Neil Patrick Harris is more than just a pretty face and an entertainment powerhouse. He’s also an activist, a father, and a husband. So when the opportunity arose to serve those in need while setting a good example for his kids and roping his better half into a night out, he didn’t hesitate. NPH (as he’s affectionately known), recently partnered with Coca-Cola and RED to help highlight the work the soft drink company is doing on the ground in Africa through initiatives such as Project Last Mile, which teaches organizations and governments about effective distribution channels that can maximize the ability to get critical medicines and medical supplies the “last mile” to those who need it most in remote communities in Africa.
“The trucks with Coke can get into tiny towns, which means so can the trucks with medications,” Harris tells Yahoo Celebrity. “Coke has an amazing infrastructure that some governments do not.” As part of the push to support the cause, he offered up a chance to win a night on the town with him and his husband, chef David Burtka. But how did Burtka feel about Harris throwing one of their rare nights out into a public raffle?
“We have a busy schedule, so scheduling a night out — even if it’s with strangers — is something he was into. He was down for it,” NPH explained, adding, “He does way more charitable work than I do, so he understands.”
Generally speaking, the two actually do spend a good amount of quality time together despite their hectic schedules. “We get a lot of time alone,” Harris muses. “We have 6-year-old twins, so we eat as a family together at 5 or 5:30 every night, and then the kids go down at 6:30, and they are sleeping by 7:15 or so, and then we can just hang out at home.” After a pause, he adds, “We haven’t been to a movie in a while, though! We don’t get to the movies very often.” In other words, a night out might be just what the doctor ordered.
With the holidays around the corner, however, Harris and Burtka will get a little more family time than usual, as they do charity work with their twins and host a preholiday gathering for their own parents. “We are involved with a couple of organizations that help deliver meals to those less fortunate, so we make it a point to do it right before Thanksgiving with the kids, and we will do it again during the holidays. We live up in Harlem, so there’s a lot of people in the area nearby that could certainly use the help, and it gives the kids a valuable and much-needed perspective on life,” says Harris, star of Netflix’s A Series of Unfortunate Events, which premieres in January. Somewhere in there, the grandparents drop in too.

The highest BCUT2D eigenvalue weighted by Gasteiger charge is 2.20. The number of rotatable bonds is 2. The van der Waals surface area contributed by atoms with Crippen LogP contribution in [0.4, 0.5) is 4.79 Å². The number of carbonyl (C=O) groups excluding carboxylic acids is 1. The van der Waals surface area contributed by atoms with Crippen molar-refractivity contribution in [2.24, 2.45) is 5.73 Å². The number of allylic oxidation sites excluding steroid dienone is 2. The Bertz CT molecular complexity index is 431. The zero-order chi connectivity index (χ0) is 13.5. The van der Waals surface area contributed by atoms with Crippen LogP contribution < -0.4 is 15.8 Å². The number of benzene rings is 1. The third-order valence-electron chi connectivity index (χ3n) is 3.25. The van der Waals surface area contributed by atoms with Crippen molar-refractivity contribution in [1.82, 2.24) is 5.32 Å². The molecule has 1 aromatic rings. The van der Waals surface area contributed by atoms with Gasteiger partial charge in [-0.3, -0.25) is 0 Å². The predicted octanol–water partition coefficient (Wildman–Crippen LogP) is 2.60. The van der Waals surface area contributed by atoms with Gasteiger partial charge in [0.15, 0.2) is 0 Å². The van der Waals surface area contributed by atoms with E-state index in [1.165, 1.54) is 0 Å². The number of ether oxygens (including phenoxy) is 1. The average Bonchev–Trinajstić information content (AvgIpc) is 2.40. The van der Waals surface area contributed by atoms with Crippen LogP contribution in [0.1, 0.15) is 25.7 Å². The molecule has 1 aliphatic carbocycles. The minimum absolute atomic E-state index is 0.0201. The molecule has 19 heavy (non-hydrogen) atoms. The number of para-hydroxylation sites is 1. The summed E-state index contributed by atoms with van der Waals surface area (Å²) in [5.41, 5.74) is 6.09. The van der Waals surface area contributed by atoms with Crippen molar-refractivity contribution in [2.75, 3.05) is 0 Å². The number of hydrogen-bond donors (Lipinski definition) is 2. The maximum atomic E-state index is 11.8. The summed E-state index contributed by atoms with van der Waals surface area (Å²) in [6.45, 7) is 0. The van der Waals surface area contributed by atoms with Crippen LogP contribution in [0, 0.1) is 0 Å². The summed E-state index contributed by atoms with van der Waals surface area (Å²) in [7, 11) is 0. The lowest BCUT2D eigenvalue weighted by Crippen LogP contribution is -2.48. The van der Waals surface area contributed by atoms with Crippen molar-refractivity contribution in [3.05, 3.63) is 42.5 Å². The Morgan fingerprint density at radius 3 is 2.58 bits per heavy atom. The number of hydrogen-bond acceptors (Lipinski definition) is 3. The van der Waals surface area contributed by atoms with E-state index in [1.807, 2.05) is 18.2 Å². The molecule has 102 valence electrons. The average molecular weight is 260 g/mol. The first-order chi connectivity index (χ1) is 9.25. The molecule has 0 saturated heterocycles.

“We have both sets of our parents come up the week before, and we sort of do a pre-Christmas Christmas with the parents, and then they head back to their own lives on the 22nd or 23rd,” he explains with a sigh. “Then we have a kind of insular, quiet holiday with just the four of us.”
Speaking of just the four of them, Harris humbly admits that his parenting tactics have evolved over the years. Though he thinks that if, as a parent, you ever “feel like you’ve got a real handle on things,” you might be entering “a danger zone.” He also recognizes that with experience comes a certain type of mastery. “I think what I’ve learned the most is that rigidity is your enemy, and fluidity is way more helpful,” he says. “Kids are constantly changing, and with that change comes new structures and new dynamics, so I guess the key is to work to be a parent with authority even though everything is changing all the time.” He thinks for a moment and then adds, “You have to stand firm on your beliefs, but your beliefs may change based on something that your kids do or the way that they process something, so giving up that rigidity has been helpful in easing me of some tension.”
Raising twins is hardly the only thing that causes tension these days, though! Asked about the beef between the Hamilton cast and President-elect Donald Trump, Harris said he was “impressed” that Vice President-elect Mike Pence “chose to see that show” at all. “I hope that he enjoyed its power from the extraordinary and wildly diverse group of performers,” he said. As for the “boycott Hamilton” hashtag, Harris just laughed. “It might be a little hard to actually boycott Hamilton because there is a long line of people actually looking for tickets,” he noted.
If it seems like Harris does too much, that’s because he does. “My New Year’s resolution — I think it’s going to sound glib — but it’s going to be to take on less and enjoy it all more. I need to find a way to make that equation work, but I’m hopeful that if I do the former, it will create the latter: If I take on less, I will enjoy it more. I think that should be a fortune cookie.” So now he can add fortune cookie scribe to his list of talents.